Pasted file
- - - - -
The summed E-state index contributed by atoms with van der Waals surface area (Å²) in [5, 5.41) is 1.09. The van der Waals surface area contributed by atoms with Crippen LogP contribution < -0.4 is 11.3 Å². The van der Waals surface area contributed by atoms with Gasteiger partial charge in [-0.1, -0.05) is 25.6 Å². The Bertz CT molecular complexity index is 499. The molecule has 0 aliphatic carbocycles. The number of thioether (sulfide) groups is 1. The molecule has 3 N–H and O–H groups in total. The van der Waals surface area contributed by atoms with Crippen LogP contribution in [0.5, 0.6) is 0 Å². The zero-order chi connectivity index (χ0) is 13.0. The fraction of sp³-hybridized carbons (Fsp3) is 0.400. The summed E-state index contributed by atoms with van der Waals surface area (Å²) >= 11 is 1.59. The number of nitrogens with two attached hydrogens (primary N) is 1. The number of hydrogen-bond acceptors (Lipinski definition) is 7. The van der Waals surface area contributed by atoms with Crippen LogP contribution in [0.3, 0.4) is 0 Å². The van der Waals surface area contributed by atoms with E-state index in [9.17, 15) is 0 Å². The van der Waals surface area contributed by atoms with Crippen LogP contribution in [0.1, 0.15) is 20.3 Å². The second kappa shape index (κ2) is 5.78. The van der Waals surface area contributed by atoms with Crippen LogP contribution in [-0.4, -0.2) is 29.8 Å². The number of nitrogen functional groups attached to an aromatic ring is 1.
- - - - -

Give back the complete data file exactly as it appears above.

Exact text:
The summed E-state index contributed by atoms with van der Waals surface area (Å²) in [5, 5.41) is 1.09. The van der Waals surface area contributed by atoms with Crippen LogP contribution < -0.4 is 11.3 Å². The van der Waals surface area contributed by atoms with Gasteiger partial charge in [-0.1, -0.05) is 25.6 Å². The Bertz CT molecular complexity index is 499. The molecule has 0 aliphatic carbocycles. The number of thioether (sulfide) groups is 1. The molecule has 3 N–H and O–H groups in total. The van der Waals surface area contributed by atoms with Crippen LogP contribution in [0.5, 0.6) is 0 Å². The zero-order chi connectivity index (χ0) is 13.0. The fraction of sp³-hybridized carbons (Fsp3) is 0.400. The summed E-state index contributed by atoms with van der Waals surface area (Å²) >= 11 is 1.59. The number of nitrogens with two attached hydrogens (primary N) is 1. The number of hydrogen-bond acceptors (Lipinski definition) is 7. The van der Waals surface area contributed by atoms with Crippen LogP contribution in [0.3, 0.4) is 0 Å². The van der Waals surface area contributed by atoms with E-state index in [9.17, 15) is 0 Å². The van der Waals surface area contributed by atoms with Crippen LogP contribution in [0.1, 0.15) is 20.3 Å². The second kappa shape index (κ2) is 5.78. The van der Waals surface area contributed by atoms with Crippen LogP contribution in [-0.4, -0.2) is 29.8 Å². The number of nitrogen functional groups attached to an aromatic ring is 1.